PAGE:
“Even as a callow undergraduate, it appeared to me that the new class was ignoring huge chunks of our national history and was doing so to make a political point that would advance their radical agenda of remaking the national identity. Even more importantly, the story they told of persistent racism did not tally with my own family and personal experience of migration, inter-marriage and integration with Australian society and of the freedom to make the best of ourselves without encountering race-based structural barriers.

“What shocked me about the New Class, particularly when I was studying history, was that they were like strangers in their own country. If the progressive consensus could be wrong about the fundamental qualities of Australian society, which seemed to be obvious to anyone who cared to have an honest look, what else could the consensus be wrong about?

“This was the question the national identity debate lodged in my mind. Answering the question in a range of different areas remains the basis of my work as a think-tanker.”

Dr Sammut said the perspectives he had been able to bring to the debate about the repeal of Section 18C involved challenging the argument by opponents of changes in the law that the changes would “unleash the racism latent in Australian society”.

“My retort is that lifting the restrictions on free speech will not unleash racism, because we had already developed the foundations of a tolerant national culture well before the racial discrimination act was legislated in 1975, let alone before Section 18C was added in 1995,” he said.

“Much of the Section 18C debate has focussed rightly on the question of free speech — that in a free society people should be able to say what they like and it is a dangerous business for authorities to get into the business of regulating speech.”

Dr Sammut pointed out that Australia’s Anti-Discrimination Act was based on the British Race Relations Act of 1965. In Britain by the late 1970s the Race Relations Act was under challenge because it was argued that it was not working properly.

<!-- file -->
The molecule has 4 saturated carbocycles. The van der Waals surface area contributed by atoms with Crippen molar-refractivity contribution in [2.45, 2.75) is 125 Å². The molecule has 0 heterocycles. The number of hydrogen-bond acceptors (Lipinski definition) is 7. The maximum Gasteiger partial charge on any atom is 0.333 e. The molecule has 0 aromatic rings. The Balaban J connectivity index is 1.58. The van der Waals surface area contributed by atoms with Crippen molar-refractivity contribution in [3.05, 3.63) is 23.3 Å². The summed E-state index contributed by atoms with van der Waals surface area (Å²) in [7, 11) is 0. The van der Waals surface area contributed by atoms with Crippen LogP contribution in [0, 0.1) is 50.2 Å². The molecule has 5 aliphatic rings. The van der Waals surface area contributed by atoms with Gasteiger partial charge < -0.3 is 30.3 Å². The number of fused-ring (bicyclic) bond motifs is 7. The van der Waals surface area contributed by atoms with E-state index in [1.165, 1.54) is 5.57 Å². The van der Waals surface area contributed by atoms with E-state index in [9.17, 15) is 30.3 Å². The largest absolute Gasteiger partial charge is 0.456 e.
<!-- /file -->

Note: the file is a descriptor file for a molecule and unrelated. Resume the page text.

“This was because of a very controversial politician by the name of Enoch Powell who was not able to be prosecuted for making speeches questioning the rationale for mass migration to Britain from the former colonies of the British empire,” Dr Sammut said.

“This was because it was necessary to prove intent to incite racial hatred. Intent was therefore removed as a requirement for prosecution for use of threatening, abusive or insulting language — a precedent and precursor for what would become Section 18C in Australia.

“One of the arguments used in favour of the repeal of 18C is that it will remain a crime under state laws to incite racial violence. This is dismissed by supporters of 18C because their objective, and I think the objective of hate-speech laws in general, is not to preserve the peace but to use the law or ‘lawfare’ as it has come to be called, to achieve a political objective and that is reinforcing the progressive consensus about controversial topics.

“The British experience bears this out. The aim of amending the Race Relations Act is to shut down the discussion of immigration started by Powell. Not only is this legal maneuver inherently opposed to free speech, it is also deeply anti-democratic since it is based on the view that some topics are unfit for public discussion and deliberation by the citizenry.